Experiences of integrating a psychological intervention into a youth-led empowerment program targeting out-of-school adolescents, in urban informal settlements in Kenya: A qualitative study

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Article (peer-reviewed)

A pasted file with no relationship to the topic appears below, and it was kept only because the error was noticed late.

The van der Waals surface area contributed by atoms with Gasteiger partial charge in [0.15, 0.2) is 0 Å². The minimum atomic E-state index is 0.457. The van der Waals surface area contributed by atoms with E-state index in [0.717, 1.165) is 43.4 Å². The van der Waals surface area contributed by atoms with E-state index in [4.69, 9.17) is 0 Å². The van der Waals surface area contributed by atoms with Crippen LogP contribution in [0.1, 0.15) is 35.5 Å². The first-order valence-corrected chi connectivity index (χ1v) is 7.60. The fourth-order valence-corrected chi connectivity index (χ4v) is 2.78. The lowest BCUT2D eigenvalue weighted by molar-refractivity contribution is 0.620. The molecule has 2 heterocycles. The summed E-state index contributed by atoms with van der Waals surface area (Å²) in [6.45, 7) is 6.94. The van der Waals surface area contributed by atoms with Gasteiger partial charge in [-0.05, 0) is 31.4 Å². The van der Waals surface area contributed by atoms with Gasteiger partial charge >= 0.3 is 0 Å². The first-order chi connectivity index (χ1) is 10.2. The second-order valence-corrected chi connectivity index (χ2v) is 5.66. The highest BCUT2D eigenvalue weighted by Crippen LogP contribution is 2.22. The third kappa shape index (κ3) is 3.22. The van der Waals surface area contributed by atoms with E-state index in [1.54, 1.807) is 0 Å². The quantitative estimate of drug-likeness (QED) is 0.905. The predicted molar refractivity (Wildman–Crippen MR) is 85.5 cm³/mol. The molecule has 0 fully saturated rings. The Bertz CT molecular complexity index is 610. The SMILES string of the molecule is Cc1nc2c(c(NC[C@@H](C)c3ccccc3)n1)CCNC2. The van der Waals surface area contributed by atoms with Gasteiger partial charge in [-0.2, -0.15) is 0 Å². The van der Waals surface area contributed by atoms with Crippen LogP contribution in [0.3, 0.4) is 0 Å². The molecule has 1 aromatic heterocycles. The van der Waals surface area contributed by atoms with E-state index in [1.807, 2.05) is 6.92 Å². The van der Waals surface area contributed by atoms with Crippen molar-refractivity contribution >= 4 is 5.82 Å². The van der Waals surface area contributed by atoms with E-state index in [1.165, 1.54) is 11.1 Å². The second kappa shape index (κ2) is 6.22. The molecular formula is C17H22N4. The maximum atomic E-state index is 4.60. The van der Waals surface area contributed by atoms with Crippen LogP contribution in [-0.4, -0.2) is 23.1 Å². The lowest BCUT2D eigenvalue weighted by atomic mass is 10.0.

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Introduction: Depression, anxiety and behavioural disorders are the leading causes of illness and disability in adolescents. This study aims to evaluate the feasibility of integrating mental health services into a youth-led community-based intervention targeting out-of-school adolescents, residing in Kariobangi and Rhonda informal settlements in Kenya. Method: Youth mentors were trained on the Bridging the Gaps (BTG) curriculum that integrated a modified version of the World Health Organization’s (WHO) Problem Management Plus (PM+) psychological intervention into a sexual health, life-skills and financial education curriculum. Community lay mentors facilitated 72 weekly group sessions for 469 adolescent boys and girls, augmented with five enhanced one-on-one treatment sessions for those displaying signs of psychological distress. Adolescents displaying severe signs of psychological distress were referred directly to a primary health facility or connected to specialist services. A qualitative survey took place between February and March 2022, around four months before the end of the program. In-depth interviews were carried out with 44 adolescents, 7 partners, 19 parents and 11 stakeholders. Four focus group discussions were carried out with 17 mentors. Respondents were purposively selected to be interviewed based on their level of exposure to the intervention and ability to provide in-depth experiences. Themes focused on the program’s perceived effectiveness, ability to develop the capacity of lay mentors to address mental health issues, and increased access to mental health services. Results: Adolescents reported that the intervention was able to improve their confidence in speaking up about their problems, equip them with essential first-aid skills to manage and treat anxiety or mild depression, provide them access to free one-on-one psychological help sessions, and increase their social network. Mentors were able to adhere to the core principles of psychological intervention delivery, providing preventative and treatment-focused psychosocial services. Furthermore, parents reported experiencing improved adolescent receptivity to parental suggestions or advice leading to improved parent-adolescent relationships. Mentors referred adolescents for a variety of reasons including severe mental illness, rape, and alcohol and substance use however, the high cost of transport was the main barrier limiting adolescents from following through with their referrals. Conclusion: The findings demonstrate that integration of mental health services into community-based interventions is feasible and has benefits for adolescents, parents, and mentors.


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